Con: Raising the budget for NASA


Ryan Kim

NASA received $19 billion in funds in 2017, while there is plenty of financial unrest in the world. With a cut NASA budget, more charitable organizations could be aided in a mission to bring help for those in need.

Nolan Sanders, Staff Writer

According to a study conducted by UNICEF, 20,000 children die from living in poverty each day. People all over the world are starving to death, and while those of us who are financially well-off wonder when we will have our chance to send a man to Mars, the people in poverty that are dying from hunger are wondering where their next meal will come from.

It is unfair to funnel billions of dollars into a space project while people on the other side of the world, who have no way to provide for themselves or their families, are struggling in the dirt in desperate need of help. There are definitely more humanitarian things we can do with the bulk of the money the taxpayers fund NASA with, even if a few scientists are out of a job.

National Aeronautics and Space Administration reported a $19 billion fiscal year in 2017. There are roughly 550,000 homeless citizens in the United States. Using half of NASA’s budget in order to shelter and feed the homeless folks living stateside would totally eradicate homelessness in the U.S. altogether.

Feed A Billion, a non-profit company dedicated to serving one billion meals across the world to those who need it most by 2020, has the ability to serve 10 meals with only $1. If this company was equipped with just one quarter of NASA’s budget -$4.75 billion- Feed A Billion could theoretically serve 16 meals to each person living in poverty on Earth -roughly three billion people.

There are countless humanitarian efforts we can implement with even a fraction of the NASA budget. Charity for natural disaster victims, reconstruction, funding for the Red Cross Association, funding for local soup kitchens, homeless shelter and day care, the Peace Corps, the U.S. Fund for UNICEF, the World Food Programme and others. The list is endless.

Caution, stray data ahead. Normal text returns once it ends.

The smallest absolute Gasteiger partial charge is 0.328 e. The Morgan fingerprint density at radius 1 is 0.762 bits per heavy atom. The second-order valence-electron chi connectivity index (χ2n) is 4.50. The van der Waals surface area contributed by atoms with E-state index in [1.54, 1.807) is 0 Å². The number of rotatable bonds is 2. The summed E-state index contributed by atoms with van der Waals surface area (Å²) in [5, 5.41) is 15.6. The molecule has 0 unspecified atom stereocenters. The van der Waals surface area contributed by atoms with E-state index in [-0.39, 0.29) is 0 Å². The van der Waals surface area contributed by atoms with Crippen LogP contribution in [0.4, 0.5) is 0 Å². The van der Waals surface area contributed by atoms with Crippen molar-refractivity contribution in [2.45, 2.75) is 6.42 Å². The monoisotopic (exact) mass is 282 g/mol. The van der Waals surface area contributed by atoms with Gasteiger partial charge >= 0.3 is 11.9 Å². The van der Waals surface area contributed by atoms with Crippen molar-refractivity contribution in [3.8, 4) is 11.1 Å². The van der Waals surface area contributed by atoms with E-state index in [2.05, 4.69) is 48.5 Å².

“While we are spending a lot of money on science and space and whatnot, there are people who are starving and living in poverty that need our help, especially after a disaster occurs,” American Red Cross member Kimberly Townsend said. “There is a lot of good to be done but we need the proper funds to do it.”

The U.S. government has engaged itself in a new kind of space race, in which rather than facing off with a second world superpower, NASA is competing with private companies such as SpaceX that are advancing technologically at a quicker rate than NASA.

In order to get the upperhand in this race, the needs of the many have been ignored and the needs of the few have been made priority.

At this point in time, humans do not need to venture into space. Humans do, however, need food, water and shelter, and without these things, human life cannot be sustained.

“I really like the idea of exploring and going further into space, but there’s a lot of people in need right now,” Coppell High School junior Tyler Rose said. “We could definitely use the money we’re spending on the space program to feed people and give them homes. The people in need are more important than exploring planets in the solar system.”

While exploring the final frontier has its appeal to a star-gazing species, we have to put humanity ahead and provide for it before expanding into outer space. If we leave problems unsolved on Earth, how can we rationalize or justify settling on Mars?

The world we live in is a broken one, and escaping to outer-space is not a viable option. It is in humanity’s best interests to fix the planet it is native to before venturing further into the galaxy.